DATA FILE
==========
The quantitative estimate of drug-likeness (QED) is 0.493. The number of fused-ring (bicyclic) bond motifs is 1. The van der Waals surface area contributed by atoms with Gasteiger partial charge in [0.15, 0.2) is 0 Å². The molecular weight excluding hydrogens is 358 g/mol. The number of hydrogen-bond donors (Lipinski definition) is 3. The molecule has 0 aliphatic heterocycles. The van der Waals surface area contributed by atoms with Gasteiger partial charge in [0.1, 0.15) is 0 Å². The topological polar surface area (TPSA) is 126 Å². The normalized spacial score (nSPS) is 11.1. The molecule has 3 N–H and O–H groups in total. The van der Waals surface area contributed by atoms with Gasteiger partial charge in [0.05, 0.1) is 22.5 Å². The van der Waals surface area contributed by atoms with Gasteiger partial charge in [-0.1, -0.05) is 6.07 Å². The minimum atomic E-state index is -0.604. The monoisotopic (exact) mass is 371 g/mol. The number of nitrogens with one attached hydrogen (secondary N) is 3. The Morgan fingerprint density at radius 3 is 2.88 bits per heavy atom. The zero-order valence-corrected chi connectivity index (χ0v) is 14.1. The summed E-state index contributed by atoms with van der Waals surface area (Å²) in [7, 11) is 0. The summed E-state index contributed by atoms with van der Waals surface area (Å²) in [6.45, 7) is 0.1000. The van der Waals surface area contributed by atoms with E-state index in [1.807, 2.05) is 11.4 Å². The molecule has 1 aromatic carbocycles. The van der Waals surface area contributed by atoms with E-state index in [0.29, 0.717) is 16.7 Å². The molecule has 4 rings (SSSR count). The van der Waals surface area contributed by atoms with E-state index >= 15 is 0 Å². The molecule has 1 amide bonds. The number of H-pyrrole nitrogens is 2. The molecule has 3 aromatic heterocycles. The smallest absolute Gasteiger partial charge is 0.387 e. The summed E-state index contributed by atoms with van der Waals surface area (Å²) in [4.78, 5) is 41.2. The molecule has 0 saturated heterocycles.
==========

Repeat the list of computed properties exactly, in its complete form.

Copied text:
The quantitative estimate of drug-likeness (QED) is 0.493. The number of fused-ring (bicyclic) bond motifs is 1. The van der Waals surface area contributed by atoms with Gasteiger partial charge in [0.15, 0.2) is 0 Å². The molecular weight excluding hydrogens is 358 g/mol. The number of hydrogen-bond donors (Lipinski definition) is 3. The molecule has 0 aliphatic heterocycles. The van der Waals surface area contributed by atoms with Gasteiger partial charge in [0.1, 0.15) is 0 Å². The topological polar surface area (TPSA) is 126 Å². The normalized spacial score (nSPS) is 11.1. The molecule has 3 N–H and O–H groups in total. The van der Waals surface area contributed by atoms with Gasteiger partial charge in [0.05, 0.1) is 22.5 Å². The van der Waals surface area contributed by atoms with Gasteiger partial charge in [-0.1, -0.05) is 6.07 Å². The minimum atomic E-state index is -0.604. The monoisotopic (exact) mass is 371 g/mol. The number of nitrogens with one attached hydrogen (secondary N) is 3. The Morgan fingerprint density at radius 3 is 2.88 bits per heavy atom. The zero-order valence-corrected chi connectivity index (χ0v) is 14.1. The summed E-state index contributed by atoms with van der Waals surface area (Å²) in [7, 11) is 0. The summed E-state index contributed by atoms with van der Waals surface area (Å²) in [6.45, 7) is 0.1000. The van der Waals surface area contributed by atoms with E-state index in [1.807, 2.05) is 11.4 Å². The molecule has 1 aromatic carbocycles. The van der Waals surface area contributed by atoms with E-state index in [0.29, 0.717) is 16.7 Å². The molecule has 4 rings (SSSR count). The van der Waals surface area contributed by atoms with E-state index >= 15 is 0 Å². The molecule has 1 amide bonds. The number of H-pyrrole nitrogens is 2. The molecule has 3 aromatic heterocycles. The smallest absolute Gasteiger partial charge is 0.387 e. The summed E-state index contributed by atoms with van der Waals surface area (Å²) in [4.78, 5) is 41.2. The molecule has 0 saturated heterocycles.